Working with Wright & Wright Architects, Oxford’s Corpus Christi College has been granted planning permission to expand and remodel a Special Collections Centre and Library, providing new archival and study spaces for one of the finest library collections in Oxford.
The college, founded in 1517 by Bishop Richard Foxe of Winchester, was founded as a centre for humanist learning and benefits from a library much admired by Dutch Renaissance philosopher Erasmus. Its 16th century ‘Old Library’ will now be complemented by an extension that transforms the 1950s Grade II listed Staircase 6 building, which in turn looks out to the north over Oriel Square.
The project will be built to Passivhaus rules, a voluntary standard for energy efficiency that reduces the ecological footprint of a building by using very little energy.
The existing building is on the site of the former President’s Lodgings, and now comprises a flat and a garage. This will be demolished and replaced by a sweeping, vertical ‘library window’ and ashlar stone façade, ‘ashlar’ a masonry term for finely worked stone. A new flat roof will be inset with photovoltaic panels while the pitched, public-facing edge will be clad in slate to match the existing Old Library. A new lift will provide direct access for readers with mobility needs, cleverly allowing them into the Old Library as well.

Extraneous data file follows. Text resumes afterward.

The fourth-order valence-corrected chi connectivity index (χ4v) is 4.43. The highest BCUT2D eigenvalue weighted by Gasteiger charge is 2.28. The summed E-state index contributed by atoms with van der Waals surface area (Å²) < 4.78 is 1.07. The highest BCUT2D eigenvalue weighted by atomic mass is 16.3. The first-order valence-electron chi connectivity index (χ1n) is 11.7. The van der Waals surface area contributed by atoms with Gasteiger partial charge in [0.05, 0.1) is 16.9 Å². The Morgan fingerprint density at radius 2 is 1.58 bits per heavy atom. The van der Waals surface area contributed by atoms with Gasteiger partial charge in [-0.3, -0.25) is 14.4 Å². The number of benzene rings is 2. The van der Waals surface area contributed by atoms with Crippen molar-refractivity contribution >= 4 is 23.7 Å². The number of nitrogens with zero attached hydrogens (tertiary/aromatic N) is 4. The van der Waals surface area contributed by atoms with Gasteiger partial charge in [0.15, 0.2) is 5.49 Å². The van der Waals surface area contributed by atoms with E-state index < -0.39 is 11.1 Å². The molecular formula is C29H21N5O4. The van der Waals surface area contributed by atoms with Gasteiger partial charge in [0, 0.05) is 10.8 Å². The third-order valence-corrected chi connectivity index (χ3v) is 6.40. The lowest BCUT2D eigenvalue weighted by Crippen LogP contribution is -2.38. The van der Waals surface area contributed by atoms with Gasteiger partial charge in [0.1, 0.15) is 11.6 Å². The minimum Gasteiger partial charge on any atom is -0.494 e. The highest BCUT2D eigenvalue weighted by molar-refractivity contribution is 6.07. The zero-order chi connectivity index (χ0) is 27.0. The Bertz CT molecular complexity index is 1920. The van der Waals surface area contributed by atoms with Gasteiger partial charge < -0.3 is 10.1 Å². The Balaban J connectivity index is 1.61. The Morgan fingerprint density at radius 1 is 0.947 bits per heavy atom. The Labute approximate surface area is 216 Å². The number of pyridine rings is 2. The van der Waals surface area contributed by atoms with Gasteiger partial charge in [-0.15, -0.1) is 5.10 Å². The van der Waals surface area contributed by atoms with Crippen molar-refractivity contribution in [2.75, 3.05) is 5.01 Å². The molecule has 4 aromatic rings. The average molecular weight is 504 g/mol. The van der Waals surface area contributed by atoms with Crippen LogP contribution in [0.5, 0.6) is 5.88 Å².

Over three floors, the new Reading Room places desks at the brightest side of the extension, overlooking the Garden Quad. Each floor will have a different character, engaging students and scholars alike with individual carrels but also larger, shared desks promoting communal and collaborative user experiences.
The capacity of the current car park will be deliberately reduced and arranged around electric charging points, reflecting the adjacent zero-emission zone being planned by the City Council and broader societal changes concerning transportation modes in city centres. A new, small garden will also be planted in this area, adjacent to the Library, further improving its aspect to Oriel Square.
Clare Wright, Founding Partner at Wright & Wright, has recently completed new library projects at both Magdalen and St John’s colleges in Oxford. She says, ‘We look at what materials can do and we also embrace a culture of craft and making.’
There will be bespoke solutions in the form of 1,200 metres of new shelving, among other innovations on the Corpus site, but perhaps the greatest outward impact will lie in how the new façade and planting will transform this recessed corner of Oriel Square, for centuries one of the great public spaces in the city.
Nicholas Melhuish, Corpus Bursar, adds that receiving planning permission was an exciting moment for the college. Long an aspiration, the new scheme will be built beginning in 2021 and is anticipated to open in 2023.